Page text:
Why your pack has a hip belt

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The seasons are changing.

It’s day two of my 13-day hike from Waynesboro, Va. to Harpers Ferry.  Hiking like this offers a certain amount of contemplation time, and my musings have uncovered a new reality.

Everybody thinks the purpose of the hip belt on their pack is sort of like the belt on their pants – to hold the whole thing up.  That’s a big and important job.  If your pack weight is resting on your shoulders rather than your hips, you’re in a heap of trouble, not to mention a pending big ouch.

That said, the real reason packs have hip belts is not what you think it is.  Before I go there, allow me to digress. 

One of my secret goals for my fall training hikes was to lose some weight.  I mean, what’s the point of whittling your pack weight under 30 lbs. if you’re packing that much in a spare tire or muffin top?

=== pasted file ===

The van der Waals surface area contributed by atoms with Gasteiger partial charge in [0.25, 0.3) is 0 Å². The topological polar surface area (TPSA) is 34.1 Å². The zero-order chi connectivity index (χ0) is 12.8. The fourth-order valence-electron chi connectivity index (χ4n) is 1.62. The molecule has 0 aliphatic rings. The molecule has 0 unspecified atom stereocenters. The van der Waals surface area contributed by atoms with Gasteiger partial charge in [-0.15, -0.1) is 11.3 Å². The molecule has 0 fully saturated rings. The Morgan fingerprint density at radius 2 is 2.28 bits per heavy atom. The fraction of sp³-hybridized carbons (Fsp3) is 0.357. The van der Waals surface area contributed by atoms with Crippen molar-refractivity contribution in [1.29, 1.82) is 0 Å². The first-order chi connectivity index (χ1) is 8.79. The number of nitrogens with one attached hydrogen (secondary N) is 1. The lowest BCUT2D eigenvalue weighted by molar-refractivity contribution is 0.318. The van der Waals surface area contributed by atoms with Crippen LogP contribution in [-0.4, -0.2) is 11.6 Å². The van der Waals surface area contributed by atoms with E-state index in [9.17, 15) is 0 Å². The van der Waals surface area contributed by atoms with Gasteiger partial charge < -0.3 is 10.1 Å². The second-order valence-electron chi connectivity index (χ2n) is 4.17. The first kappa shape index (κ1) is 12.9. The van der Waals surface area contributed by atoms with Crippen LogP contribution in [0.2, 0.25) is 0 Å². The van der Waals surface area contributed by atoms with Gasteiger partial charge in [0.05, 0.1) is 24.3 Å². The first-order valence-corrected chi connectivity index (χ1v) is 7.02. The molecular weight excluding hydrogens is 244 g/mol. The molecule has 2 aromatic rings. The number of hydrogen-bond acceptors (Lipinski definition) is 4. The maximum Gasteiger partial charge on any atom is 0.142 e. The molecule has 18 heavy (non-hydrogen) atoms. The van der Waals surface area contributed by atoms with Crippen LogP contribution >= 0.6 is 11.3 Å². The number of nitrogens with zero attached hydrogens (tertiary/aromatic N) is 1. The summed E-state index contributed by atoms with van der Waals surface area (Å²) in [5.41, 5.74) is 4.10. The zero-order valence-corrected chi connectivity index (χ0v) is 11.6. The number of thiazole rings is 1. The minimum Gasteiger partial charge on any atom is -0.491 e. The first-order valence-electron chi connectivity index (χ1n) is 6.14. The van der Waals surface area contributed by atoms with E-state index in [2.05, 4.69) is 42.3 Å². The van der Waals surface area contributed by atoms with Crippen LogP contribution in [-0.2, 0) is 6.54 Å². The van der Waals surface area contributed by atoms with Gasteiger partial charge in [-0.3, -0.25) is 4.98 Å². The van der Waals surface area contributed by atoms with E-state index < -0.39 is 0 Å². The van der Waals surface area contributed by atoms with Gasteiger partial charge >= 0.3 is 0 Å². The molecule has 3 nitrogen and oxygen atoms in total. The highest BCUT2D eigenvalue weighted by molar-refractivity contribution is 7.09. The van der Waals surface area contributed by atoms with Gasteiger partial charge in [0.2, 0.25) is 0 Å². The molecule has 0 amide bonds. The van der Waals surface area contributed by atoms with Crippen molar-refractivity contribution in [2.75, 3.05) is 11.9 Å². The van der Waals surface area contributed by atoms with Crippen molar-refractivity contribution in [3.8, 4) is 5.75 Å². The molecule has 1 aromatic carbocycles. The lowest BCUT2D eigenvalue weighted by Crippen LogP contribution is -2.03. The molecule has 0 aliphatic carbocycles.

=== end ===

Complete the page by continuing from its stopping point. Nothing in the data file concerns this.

The two go together.  What’s the point of floating a 25 lb. pack up the hill if it’s off set by a 25 lb. spare tire that you have to haul up the mountain at the same time?

I was having lunch in late June with a thru hiker who flipped to Maine.  Just before complaining about adding extra weight to accommodate warmer gear, she noted that she’d lost 35 lbs. since Springer. 

Ever the idiot wit, I quipped that she had a 35 lb. margin to work with.  What’s the big deal, I thought?

So, back to the purpose of the hip belt.  It’s real function is embarrassment! 

How does it do that?  Strap one one on and you learn that it functions like an underwire bra for your belly. 

Somehow it manages to lift, round, mound and curve every ounce of flesh from your navel on up.  Cinch it tight and there it is, like Dorothy Lamour/Dolly Parton for all to admire. 

 

I hate to admit it, but from the side I look like I’m in late term pregnancy. Everyone takes note. That’s motivation to make tracks and burn some calories. Sisu – Making tracks.

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